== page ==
Broccoli and cauliflower
You get free food! Yes, I know that seeds and seedlings cost money up front, but in the long run you get so much more from veggies by gardening. Last year, we planted 9 tomato plants which provided about 2 dozen jars of soup for me and my mom. I also got about 5-6 quart Ziplocks of sauce. It would have been very expensive to purchase that many tomatoes for all we canned and froze last year. Due to the pandemic, our food supply seems to be in jeopardy with what I have heard from my trusted news sources. Having a garden makes you less reliant on others for food.
Tomatoes from last year’s garden
Putting your hands (and feet) in the dirt is a spiritual experience. While you are in the garden it is a great time to sit back, relax, and stick your feet and/or hands in the dirt. This will get you grounded and living in the present.. When we ground ourselves, we get our heads out of the clouds and begin to think more deeply. Spending time in nature is extremely important to humans. However we have lost much of that in our modern society. We have slowed down recently. Let’s keep slowing down in nature — in our gardens. You will be amazed how many problems can be solved by pondering life in a garden!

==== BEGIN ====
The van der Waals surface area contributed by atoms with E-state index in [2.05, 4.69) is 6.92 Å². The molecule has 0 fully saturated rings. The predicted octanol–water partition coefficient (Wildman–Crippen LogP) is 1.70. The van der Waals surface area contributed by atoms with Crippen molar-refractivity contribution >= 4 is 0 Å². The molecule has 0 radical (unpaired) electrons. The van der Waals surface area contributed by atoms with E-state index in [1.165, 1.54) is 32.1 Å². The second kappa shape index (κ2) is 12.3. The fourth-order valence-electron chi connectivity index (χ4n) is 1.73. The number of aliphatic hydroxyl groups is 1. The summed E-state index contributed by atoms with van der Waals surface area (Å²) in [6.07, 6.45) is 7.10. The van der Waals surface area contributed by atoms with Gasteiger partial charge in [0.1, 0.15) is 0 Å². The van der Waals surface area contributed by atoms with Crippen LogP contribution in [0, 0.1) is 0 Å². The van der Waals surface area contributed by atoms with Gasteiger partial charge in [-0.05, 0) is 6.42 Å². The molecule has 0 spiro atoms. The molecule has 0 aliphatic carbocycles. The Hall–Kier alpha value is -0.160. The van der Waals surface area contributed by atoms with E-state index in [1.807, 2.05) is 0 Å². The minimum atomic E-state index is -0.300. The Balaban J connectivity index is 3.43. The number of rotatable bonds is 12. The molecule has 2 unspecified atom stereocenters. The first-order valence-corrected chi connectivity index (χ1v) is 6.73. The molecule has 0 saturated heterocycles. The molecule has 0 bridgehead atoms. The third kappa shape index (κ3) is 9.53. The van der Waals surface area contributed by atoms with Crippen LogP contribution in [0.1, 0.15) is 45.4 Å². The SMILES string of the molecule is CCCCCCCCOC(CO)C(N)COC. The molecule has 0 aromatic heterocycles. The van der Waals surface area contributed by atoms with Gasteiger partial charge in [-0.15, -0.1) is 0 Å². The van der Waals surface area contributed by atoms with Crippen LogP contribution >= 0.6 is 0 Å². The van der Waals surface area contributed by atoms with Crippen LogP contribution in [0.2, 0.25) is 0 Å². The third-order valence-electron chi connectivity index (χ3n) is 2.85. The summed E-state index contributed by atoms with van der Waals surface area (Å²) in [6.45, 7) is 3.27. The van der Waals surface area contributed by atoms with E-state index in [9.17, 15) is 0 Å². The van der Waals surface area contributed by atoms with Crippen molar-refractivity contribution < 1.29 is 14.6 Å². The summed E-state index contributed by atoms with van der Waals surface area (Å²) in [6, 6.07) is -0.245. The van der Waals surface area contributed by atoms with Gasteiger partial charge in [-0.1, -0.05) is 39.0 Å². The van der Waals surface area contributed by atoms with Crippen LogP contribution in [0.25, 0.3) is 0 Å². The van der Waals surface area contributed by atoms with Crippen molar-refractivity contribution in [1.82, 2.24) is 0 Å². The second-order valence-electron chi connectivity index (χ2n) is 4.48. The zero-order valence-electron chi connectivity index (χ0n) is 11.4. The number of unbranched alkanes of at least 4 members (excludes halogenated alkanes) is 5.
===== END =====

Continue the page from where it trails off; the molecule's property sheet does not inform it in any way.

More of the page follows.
My chair in the garden
Gardening gives you the opportunity to breathe fresh air! Don’t get stuck in the AC all summer! Get outside and take deep breaths of fresh, summer air. We have been told many things about staying indoors and fearing the outside lately. That is ridiculous. Fresh air is a wonderful pick me up when you are feeling down. Gardening is also a great place to try some breath work. This means simply paying attention to your breath while sitting calmly in your garden. Breathing fresh air strengthens your heart and lungs. It also helps give you energy and helps our brain — who doesn’t need that these days?